But as so often the case, God came through with the right thought for the right minute. Our church began reading our way through 1 Thessalonians. Fortunately, I didn't have to read very far. In the first chapter there it was. Let me set the stage.
So what did they say? For starters, they said this: "We thank God for all of you and continually mention you in our prayers. We remember before our God and Father your work produced by faith, your labor prompted by love, and your endurance inspired by hope in our Lord Jesus Christ." (1 Thes. 1:2, 3). A few verses later, it gets even better. The writers let the church know that "you have become a model to all the believers" (vs 7) and the "your faith in God has become known everywhere" (vs 8).
Stop the presses! That's amazing. What a way for a group to be known: work produced by faith, labor prompted by love, and endurance inspired by hope. If the same could be said of me and my team, we'll be doing okay. But let's take a closer look.
Work produced by faith. If a skydiver had no faith that the meticulous packing of his shoot was going to do him any good, he might as well take a flying leap without his parachute and hope the clouds will become his trampoline. But that would be stupid, right? Right. As Christians, the faith we have in the grace of God and his saving power urges us on to work hard and carefully advance the Kingdom. The faith we are given urges us be just as meticulous as the "I don't want to die. I wanna live" skydiver in our daily work.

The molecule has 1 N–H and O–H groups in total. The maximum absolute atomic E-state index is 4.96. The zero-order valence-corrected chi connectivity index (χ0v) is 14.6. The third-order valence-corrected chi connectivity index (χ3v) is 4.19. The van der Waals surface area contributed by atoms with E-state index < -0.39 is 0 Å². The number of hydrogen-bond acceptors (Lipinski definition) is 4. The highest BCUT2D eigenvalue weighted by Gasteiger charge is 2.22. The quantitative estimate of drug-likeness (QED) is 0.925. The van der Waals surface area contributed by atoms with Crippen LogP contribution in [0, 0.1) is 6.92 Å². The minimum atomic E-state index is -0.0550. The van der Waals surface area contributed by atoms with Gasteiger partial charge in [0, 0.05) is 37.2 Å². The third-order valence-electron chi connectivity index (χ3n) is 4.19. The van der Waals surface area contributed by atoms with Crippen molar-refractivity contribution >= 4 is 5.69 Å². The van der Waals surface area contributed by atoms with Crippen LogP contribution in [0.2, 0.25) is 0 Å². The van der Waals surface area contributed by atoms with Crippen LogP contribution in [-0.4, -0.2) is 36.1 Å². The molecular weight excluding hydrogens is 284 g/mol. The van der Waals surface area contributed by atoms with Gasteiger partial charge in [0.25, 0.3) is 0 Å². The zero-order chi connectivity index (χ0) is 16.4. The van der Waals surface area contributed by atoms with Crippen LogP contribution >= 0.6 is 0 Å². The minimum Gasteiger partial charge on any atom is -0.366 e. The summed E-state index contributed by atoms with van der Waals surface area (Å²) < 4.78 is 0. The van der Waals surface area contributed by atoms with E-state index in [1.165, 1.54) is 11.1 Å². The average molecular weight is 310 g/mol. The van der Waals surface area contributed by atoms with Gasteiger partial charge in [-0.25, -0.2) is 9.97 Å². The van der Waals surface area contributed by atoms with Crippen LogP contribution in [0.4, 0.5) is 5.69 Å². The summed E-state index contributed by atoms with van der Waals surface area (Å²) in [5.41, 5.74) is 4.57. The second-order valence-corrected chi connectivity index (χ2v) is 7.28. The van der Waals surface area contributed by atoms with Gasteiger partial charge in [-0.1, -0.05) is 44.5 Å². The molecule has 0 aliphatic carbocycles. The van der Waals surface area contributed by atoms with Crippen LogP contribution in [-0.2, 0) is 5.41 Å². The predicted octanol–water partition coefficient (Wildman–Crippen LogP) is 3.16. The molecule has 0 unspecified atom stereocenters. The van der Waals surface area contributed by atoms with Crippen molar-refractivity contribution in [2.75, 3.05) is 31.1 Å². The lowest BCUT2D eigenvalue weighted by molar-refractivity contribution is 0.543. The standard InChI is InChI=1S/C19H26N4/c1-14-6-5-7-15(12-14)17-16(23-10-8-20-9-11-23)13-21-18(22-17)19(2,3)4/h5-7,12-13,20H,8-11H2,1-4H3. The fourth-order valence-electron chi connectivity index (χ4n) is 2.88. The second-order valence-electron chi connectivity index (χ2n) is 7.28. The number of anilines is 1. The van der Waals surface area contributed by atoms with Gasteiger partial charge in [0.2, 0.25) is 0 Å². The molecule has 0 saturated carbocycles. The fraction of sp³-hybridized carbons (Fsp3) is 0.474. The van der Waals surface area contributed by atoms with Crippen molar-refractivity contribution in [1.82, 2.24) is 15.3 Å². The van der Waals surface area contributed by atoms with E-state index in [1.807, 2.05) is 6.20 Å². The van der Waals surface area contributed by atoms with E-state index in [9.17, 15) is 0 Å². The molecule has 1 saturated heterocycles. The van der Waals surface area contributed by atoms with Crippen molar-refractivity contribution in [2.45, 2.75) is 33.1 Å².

Labor prompted by love. What's the greatest deterrent to getting an employee to give the job all he's got or an athlete to bust a gut in practice? Lack of love. Yep. If you hate what you're doing, chances are you'll quit sooner than later. Of all people, our love for God should be enough to keep us motivated to selflessly reach out, meet people where they are, serve one another, and so become a
Endurance inspired by hope. Picture this. A runner is 56 miles into a 100-mile race. The area is remote, he's puking, feet are ravaged from hours of being wet, and it feels like he is carrying a 150 pound pack. Every step is torture as he makes his way into a check point. He sits in a chair, shivering from dehydration and exhaustion. In front of him looms a huge climb up the next mountain and 44 more tortuous miles. Now, if he abandons any hope of earning the finisher's buckle, do you think there's much chance of him getting out of that chair and proceeding on. No way! The only thing that would drive him forward is a real hope of making it to the end despite the circumstances. Believer, we can carry on because our hope in Jesus Christ is well-placed! We can--and must--endure.
My team and I are in the final weeks of our cross country season. So, what will be our legacy? What will we be remembered for? Will we be known for work produced by faith, labor prompted by love, and endurance inspired by hope? I trust that will be the case.